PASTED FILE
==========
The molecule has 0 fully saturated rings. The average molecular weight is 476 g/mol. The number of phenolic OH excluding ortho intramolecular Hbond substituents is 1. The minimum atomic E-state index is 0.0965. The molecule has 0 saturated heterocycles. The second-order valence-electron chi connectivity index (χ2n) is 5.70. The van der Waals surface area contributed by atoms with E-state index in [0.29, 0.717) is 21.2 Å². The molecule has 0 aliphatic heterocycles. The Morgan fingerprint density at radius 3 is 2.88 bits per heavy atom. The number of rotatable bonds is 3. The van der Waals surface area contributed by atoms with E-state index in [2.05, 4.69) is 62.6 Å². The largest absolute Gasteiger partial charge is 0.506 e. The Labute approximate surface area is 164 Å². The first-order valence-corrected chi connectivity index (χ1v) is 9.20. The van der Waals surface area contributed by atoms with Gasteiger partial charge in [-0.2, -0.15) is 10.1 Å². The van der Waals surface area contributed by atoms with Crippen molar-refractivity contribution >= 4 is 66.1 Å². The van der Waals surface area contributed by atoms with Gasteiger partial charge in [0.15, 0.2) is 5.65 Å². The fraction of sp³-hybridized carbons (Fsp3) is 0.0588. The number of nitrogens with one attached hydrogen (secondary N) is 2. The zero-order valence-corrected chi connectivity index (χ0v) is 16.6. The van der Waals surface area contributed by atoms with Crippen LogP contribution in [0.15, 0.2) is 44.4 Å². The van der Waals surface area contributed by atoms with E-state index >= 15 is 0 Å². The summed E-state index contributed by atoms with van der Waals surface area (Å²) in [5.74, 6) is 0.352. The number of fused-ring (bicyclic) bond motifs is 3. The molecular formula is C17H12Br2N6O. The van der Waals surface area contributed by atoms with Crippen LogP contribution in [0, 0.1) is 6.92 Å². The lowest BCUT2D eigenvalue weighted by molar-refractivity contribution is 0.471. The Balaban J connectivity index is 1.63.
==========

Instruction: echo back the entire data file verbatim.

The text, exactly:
The molecule has 0 fully saturated rings. The average molecular weight is 476 g/mol. The number of phenolic OH excluding ortho intramolecular Hbond substituents is 1. The minimum atomic E-state index is 0.0965. The molecule has 0 saturated heterocycles. The second-order valence-electron chi connectivity index (χ2n) is 5.70. The van der Waals surface area contributed by atoms with E-state index in [0.29, 0.717) is 21.2 Å². The molecule has 0 aliphatic heterocycles. The Morgan fingerprint density at radius 3 is 2.88 bits per heavy atom. The number of rotatable bonds is 3. The van der Waals surface area contributed by atoms with E-state index in [2.05, 4.69) is 62.6 Å². The largest absolute Gasteiger partial charge is 0.506 e. The Labute approximate surface area is 164 Å². The first-order valence-corrected chi connectivity index (χ1v) is 9.20. The van der Waals surface area contributed by atoms with Gasteiger partial charge in [-0.2, -0.15) is 10.1 Å². The van der Waals surface area contributed by atoms with Crippen molar-refractivity contribution >= 4 is 66.1 Å². The van der Waals surface area contributed by atoms with Gasteiger partial charge in [0.15, 0.2) is 5.65 Å². The fraction of sp³-hybridized carbons (Fsp3) is 0.0588. The number of nitrogens with one attached hydrogen (secondary N) is 2. The zero-order valence-corrected chi connectivity index (χ0v) is 16.6. The van der Waals surface area contributed by atoms with Crippen LogP contribution in [0.15, 0.2) is 44.4 Å². The van der Waals surface area contributed by atoms with E-state index >= 15 is 0 Å². The summed E-state index contributed by atoms with van der Waals surface area (Å²) in [5.74, 6) is 0.352. The number of fused-ring (bicyclic) bond motifs is 3. The molecular formula is C17H12Br2N6O. The van der Waals surface area contributed by atoms with Crippen LogP contribution in [0, 0.1) is 6.92 Å². The lowest BCUT2D eigenvalue weighted by molar-refractivity contribution is 0.471. The Balaban J connectivity index is 1.63.